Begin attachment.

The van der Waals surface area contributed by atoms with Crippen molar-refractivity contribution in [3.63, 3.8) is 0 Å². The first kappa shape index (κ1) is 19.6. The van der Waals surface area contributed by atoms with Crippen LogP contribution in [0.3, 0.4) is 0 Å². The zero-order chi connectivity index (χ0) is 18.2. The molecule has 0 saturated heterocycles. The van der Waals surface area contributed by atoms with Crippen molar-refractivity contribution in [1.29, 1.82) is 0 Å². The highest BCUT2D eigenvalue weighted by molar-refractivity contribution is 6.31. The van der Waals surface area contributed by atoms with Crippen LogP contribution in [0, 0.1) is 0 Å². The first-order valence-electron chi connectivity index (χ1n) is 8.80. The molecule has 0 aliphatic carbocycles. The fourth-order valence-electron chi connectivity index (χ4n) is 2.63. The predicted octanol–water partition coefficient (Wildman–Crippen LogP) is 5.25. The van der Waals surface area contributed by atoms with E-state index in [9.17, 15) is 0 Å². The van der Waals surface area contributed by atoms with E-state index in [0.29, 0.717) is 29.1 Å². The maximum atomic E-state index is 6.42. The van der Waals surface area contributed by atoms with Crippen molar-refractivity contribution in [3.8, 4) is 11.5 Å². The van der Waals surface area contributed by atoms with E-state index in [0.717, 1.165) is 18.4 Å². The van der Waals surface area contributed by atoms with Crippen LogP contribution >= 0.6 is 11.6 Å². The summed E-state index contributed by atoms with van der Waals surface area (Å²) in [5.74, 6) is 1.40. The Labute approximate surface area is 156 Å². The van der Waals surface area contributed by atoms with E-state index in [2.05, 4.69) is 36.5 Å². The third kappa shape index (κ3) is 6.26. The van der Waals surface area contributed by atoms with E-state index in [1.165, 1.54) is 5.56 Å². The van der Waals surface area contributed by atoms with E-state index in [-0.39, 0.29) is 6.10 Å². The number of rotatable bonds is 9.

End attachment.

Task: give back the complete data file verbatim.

The van der Waals surface area contributed by atoms with Crippen molar-refractivity contribution in [3.63, 3.8) is 0 Å². The first kappa shape index (κ1) is 19.6. The van der Waals surface area contributed by atoms with Crippen LogP contribution in [0.3, 0.4) is 0 Å². The zero-order chi connectivity index (χ0) is 18.2. The molecule has 0 saturated heterocycles. The van der Waals surface area contributed by atoms with Crippen molar-refractivity contribution in [1.29, 1.82) is 0 Å². The highest BCUT2D eigenvalue weighted by molar-refractivity contribution is 6.31. The van der Waals surface area contributed by atoms with Crippen LogP contribution in [0, 0.1) is 0 Å². The first-order valence-electron chi connectivity index (χ1n) is 8.80. The molecule has 0 aliphatic carbocycles. The fourth-order valence-electron chi connectivity index (χ4n) is 2.63. The predicted octanol–water partition coefficient (Wildman–Crippen LogP) is 5.25. The van der Waals surface area contributed by atoms with E-state index in [9.17, 15) is 0 Å². The van der Waals surface area contributed by atoms with E-state index in [0.29, 0.717) is 29.1 Å². The maximum atomic E-state index is 6.42. The van der Waals surface area contributed by atoms with Crippen molar-refractivity contribution in [3.8, 4) is 11.5 Å². The van der Waals surface area contributed by atoms with E-state index in [0.717, 1.165) is 18.4 Å². The van der Waals surface area contributed by atoms with Crippen LogP contribution >= 0.6 is 11.6 Å². The summed E-state index contributed by atoms with van der Waals surface area (Å²) in [5.74, 6) is 1.40. The Labute approximate surface area is 156 Å². The van der Waals surface area contributed by atoms with E-state index in [2.05, 4.69) is 36.5 Å². The third kappa shape index (κ3) is 6.26. The van der Waals surface area contributed by atoms with E-state index in [1.165, 1.54) is 5.56 Å². The van der Waals surface area contributed by atoms with E-state index in [-0.39, 0.29) is 6.10 Å². The number of rotatable bonds is 9.